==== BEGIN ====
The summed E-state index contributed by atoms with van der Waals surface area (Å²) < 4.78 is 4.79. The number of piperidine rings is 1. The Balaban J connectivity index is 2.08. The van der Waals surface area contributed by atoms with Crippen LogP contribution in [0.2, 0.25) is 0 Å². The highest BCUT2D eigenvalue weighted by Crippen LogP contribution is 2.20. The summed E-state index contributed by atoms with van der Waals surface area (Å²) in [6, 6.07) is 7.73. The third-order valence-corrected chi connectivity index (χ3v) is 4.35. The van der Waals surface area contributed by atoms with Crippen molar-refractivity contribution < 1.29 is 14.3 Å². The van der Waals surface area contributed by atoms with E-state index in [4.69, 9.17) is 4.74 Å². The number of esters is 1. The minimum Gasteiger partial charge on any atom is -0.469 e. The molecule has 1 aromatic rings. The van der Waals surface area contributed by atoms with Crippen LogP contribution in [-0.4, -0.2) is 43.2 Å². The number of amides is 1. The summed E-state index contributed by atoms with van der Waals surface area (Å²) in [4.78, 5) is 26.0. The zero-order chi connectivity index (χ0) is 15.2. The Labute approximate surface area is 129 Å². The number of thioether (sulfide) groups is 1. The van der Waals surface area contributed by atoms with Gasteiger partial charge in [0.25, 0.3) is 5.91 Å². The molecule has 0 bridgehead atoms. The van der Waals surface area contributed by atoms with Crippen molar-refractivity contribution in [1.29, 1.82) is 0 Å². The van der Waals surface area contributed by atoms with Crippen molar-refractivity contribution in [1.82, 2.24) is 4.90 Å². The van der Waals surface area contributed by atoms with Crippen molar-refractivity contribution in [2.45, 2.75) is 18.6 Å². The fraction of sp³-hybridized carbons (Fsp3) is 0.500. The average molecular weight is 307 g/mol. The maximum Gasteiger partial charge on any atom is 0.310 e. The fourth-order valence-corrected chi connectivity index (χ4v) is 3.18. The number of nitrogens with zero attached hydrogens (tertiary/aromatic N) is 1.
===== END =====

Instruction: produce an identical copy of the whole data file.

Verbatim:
The summed E-state index contributed by atoms with van der Waals surface area (Å²) < 4.78 is 4.79. The number of piperidine rings is 1. The Balaban J connectivity index is 2.08. The van der Waals surface area contributed by atoms with Crippen LogP contribution in [0.2, 0.25) is 0 Å². The highest BCUT2D eigenvalue weighted by Crippen LogP contribution is 2.20. The summed E-state index contributed by atoms with van der Waals surface area (Å²) in [6, 6.07) is 7.73. The third-order valence-corrected chi connectivity index (χ3v) is 4.35. The van der Waals surface area contributed by atoms with Crippen molar-refractivity contribution < 1.29 is 14.3 Å². The van der Waals surface area contributed by atoms with E-state index in [4.69, 9.17) is 4.74 Å². The number of esters is 1. The minimum Gasteiger partial charge on any atom is -0.469 e. The molecule has 1 aromatic rings. The van der Waals surface area contributed by atoms with Crippen LogP contribution in [-0.4, -0.2) is 43.2 Å². The number of amides is 1. The summed E-state index contributed by atoms with van der Waals surface area (Å²) in [4.78, 5) is 26.0. The zero-order chi connectivity index (χ0) is 15.2. The Labute approximate surface area is 129 Å². The number of thioether (sulfide) groups is 1. The van der Waals surface area contributed by atoms with Gasteiger partial charge in [0.25, 0.3) is 5.91 Å². The molecule has 0 bridgehead atoms. The van der Waals surface area contributed by atoms with Crippen molar-refractivity contribution in [1.29, 1.82) is 0 Å². The van der Waals surface area contributed by atoms with Crippen molar-refractivity contribution in [1.82, 2.24) is 4.90 Å². The van der Waals surface area contributed by atoms with Crippen molar-refractivity contribution in [2.45, 2.75) is 18.6 Å². The fraction of sp³-hybridized carbons (Fsp3) is 0.500. The average molecular weight is 307 g/mol. The maximum Gasteiger partial charge on any atom is 0.310 e. The fourth-order valence-corrected chi connectivity index (χ4v) is 3.18. The number of nitrogens with zero attached hydrogens (tertiary/aromatic N) is 1.